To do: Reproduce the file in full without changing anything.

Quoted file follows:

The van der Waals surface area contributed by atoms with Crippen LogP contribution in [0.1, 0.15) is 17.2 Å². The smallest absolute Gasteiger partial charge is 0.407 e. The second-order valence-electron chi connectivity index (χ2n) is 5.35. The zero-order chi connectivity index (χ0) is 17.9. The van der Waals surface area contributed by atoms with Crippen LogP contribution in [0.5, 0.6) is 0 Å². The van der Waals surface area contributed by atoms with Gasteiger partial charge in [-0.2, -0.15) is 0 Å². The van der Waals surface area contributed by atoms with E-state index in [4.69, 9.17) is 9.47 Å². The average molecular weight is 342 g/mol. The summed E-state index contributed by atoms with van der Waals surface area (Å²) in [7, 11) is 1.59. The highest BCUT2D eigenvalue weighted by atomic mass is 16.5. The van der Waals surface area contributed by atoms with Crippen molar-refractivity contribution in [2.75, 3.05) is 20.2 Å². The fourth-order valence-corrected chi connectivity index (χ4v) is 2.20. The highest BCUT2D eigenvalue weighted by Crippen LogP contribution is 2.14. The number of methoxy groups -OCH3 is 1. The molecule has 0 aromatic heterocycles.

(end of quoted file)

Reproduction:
The van der Waals surface area contributed by atoms with Crippen LogP contribution in [0.1, 0.15) is 17.2 Å². The smallest absolute Gasteiger partial charge is 0.407 e. The second-order valence-electron chi connectivity index (χ2n) is 5.35. The zero-order chi connectivity index (χ0) is 17.9. The van der Waals surface area contributed by atoms with Crippen LogP contribution in [0.5, 0.6) is 0 Å². The van der Waals surface area contributed by atoms with Gasteiger partial charge in [-0.2, -0.15) is 0 Å². The van der Waals surface area contributed by atoms with E-state index in [4.69, 9.17) is 9.47 Å². The average molecular weight is 342 g/mol. The summed E-state index contributed by atoms with van der Waals surface area (Å²) in [7, 11) is 1.59. The highest BCUT2D eigenvalue weighted by atomic mass is 16.5. The van der Waals surface area contributed by atoms with Crippen molar-refractivity contribution in [2.75, 3.05) is 20.2 Å². The fourth-order valence-corrected chi connectivity index (χ4v) is 2.20. The highest BCUT2D eigenvalue weighted by Crippen LogP contribution is 2.14. The number of methoxy groups -OCH3 is 1. The molecule has 0 aromatic heterocycles.